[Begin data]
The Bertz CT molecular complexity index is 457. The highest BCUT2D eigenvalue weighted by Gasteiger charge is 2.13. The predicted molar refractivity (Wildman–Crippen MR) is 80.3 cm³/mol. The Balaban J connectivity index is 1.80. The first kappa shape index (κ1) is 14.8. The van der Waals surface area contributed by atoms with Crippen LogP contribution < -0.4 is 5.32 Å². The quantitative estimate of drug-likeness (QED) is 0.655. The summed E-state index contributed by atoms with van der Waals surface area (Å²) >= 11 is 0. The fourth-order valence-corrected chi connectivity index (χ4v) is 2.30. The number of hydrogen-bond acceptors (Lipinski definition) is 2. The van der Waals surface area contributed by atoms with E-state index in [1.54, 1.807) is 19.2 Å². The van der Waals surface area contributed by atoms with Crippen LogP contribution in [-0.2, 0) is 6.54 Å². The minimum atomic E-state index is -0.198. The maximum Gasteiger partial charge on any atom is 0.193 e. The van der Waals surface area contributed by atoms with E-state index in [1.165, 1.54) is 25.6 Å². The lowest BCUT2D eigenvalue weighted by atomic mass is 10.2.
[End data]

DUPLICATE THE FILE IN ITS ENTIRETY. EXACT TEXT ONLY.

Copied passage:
The Bertz CT molecular complexity index is 457. The highest BCUT2D eigenvalue weighted by Gasteiger charge is 2.13. The predicted molar refractivity (Wildman–Crippen MR) is 80.3 cm³/mol. The Balaban J connectivity index is 1.80. The first kappa shape index (κ1) is 14.8. The van der Waals surface area contributed by atoms with Crippen LogP contribution < -0.4 is 5.32 Å². The quantitative estimate of drug-likeness (QED) is 0.655. The summed E-state index contributed by atoms with van der Waals surface area (Å²) >= 11 is 0. The fourth-order valence-corrected chi connectivity index (χ4v) is 2.30. The number of hydrogen-bond acceptors (Lipinski definition) is 2. The van der Waals surface area contributed by atoms with E-state index in [1.54, 1.807) is 19.2 Å². The van der Waals surface area contributed by atoms with Crippen LogP contribution in [-0.2, 0) is 6.54 Å². The minimum atomic E-state index is -0.198. The maximum Gasteiger partial charge on any atom is 0.193 e. The van der Waals surface area contributed by atoms with E-state index in [1.165, 1.54) is 25.6 Å². The lowest BCUT2D eigenvalue weighted by atomic mass is 10.2.